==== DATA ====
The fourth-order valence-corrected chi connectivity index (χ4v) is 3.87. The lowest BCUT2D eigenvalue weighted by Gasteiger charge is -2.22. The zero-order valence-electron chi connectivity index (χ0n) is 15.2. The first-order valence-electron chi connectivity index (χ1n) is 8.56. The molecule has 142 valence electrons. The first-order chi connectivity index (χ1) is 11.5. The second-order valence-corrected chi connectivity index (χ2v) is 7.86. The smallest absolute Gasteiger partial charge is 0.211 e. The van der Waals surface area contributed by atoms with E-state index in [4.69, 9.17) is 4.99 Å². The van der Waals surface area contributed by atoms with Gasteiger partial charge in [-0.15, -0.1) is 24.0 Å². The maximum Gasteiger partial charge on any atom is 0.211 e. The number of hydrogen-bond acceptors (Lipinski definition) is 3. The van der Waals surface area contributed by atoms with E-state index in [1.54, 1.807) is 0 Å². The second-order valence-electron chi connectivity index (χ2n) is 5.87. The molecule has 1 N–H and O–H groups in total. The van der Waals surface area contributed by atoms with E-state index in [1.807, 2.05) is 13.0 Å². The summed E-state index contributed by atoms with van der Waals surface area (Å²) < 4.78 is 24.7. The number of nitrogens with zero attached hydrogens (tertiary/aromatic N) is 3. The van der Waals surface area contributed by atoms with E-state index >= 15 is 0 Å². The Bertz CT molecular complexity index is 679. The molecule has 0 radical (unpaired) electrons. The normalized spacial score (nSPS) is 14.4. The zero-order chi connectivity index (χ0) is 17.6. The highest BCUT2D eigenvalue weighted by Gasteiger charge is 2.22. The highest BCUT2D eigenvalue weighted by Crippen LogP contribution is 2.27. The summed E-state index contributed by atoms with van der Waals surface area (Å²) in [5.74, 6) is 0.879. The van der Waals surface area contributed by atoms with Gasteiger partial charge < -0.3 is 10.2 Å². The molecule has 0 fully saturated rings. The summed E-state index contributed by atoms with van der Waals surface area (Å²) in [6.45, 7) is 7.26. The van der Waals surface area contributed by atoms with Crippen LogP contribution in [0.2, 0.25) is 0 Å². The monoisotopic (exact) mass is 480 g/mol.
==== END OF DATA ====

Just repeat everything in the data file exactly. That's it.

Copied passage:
The fourth-order valence-corrected chi connectivity index (χ4v) is 3.87. The lowest BCUT2D eigenvalue weighted by Gasteiger charge is -2.22. The zero-order valence-electron chi connectivity index (χ0n) is 15.2. The first-order valence-electron chi connectivity index (χ1n) is 8.56. The molecule has 142 valence electrons. The first-order chi connectivity index (χ1) is 11.5. The second-order valence-corrected chi connectivity index (χ2v) is 7.86. The smallest absolute Gasteiger partial charge is 0.211 e. The van der Waals surface area contributed by atoms with E-state index in [4.69, 9.17) is 4.99 Å². The van der Waals surface area contributed by atoms with Gasteiger partial charge in [-0.15, -0.1) is 24.0 Å². The maximum Gasteiger partial charge on any atom is 0.211 e. The number of hydrogen-bond acceptors (Lipinski definition) is 3. The van der Waals surface area contributed by atoms with E-state index in [1.54, 1.807) is 0 Å². The second-order valence-electron chi connectivity index (χ2n) is 5.87. The molecule has 1 N–H and O–H groups in total. The van der Waals surface area contributed by atoms with E-state index in [1.807, 2.05) is 13.0 Å². The summed E-state index contributed by atoms with van der Waals surface area (Å²) < 4.78 is 24.7. The number of nitrogens with zero attached hydrogens (tertiary/aromatic N) is 3. The van der Waals surface area contributed by atoms with E-state index >= 15 is 0 Å². The Bertz CT molecular complexity index is 679. The molecule has 0 radical (unpaired) electrons. The normalized spacial score (nSPS) is 14.4. The zero-order chi connectivity index (χ0) is 17.6. The highest BCUT2D eigenvalue weighted by Gasteiger charge is 2.22. The highest BCUT2D eigenvalue weighted by Crippen LogP contribution is 2.27. The summed E-state index contributed by atoms with van der Waals surface area (Å²) in [5.74, 6) is 0.879. The van der Waals surface area contributed by atoms with Gasteiger partial charge < -0.3 is 10.2 Å². The molecule has 0 fully saturated rings. The summed E-state index contributed by atoms with van der Waals surface area (Å²) in [6.45, 7) is 7.26. The van der Waals surface area contributed by atoms with Crippen LogP contribution in [0.2, 0.25) is 0 Å². The monoisotopic (exact) mass is 480 g/mol.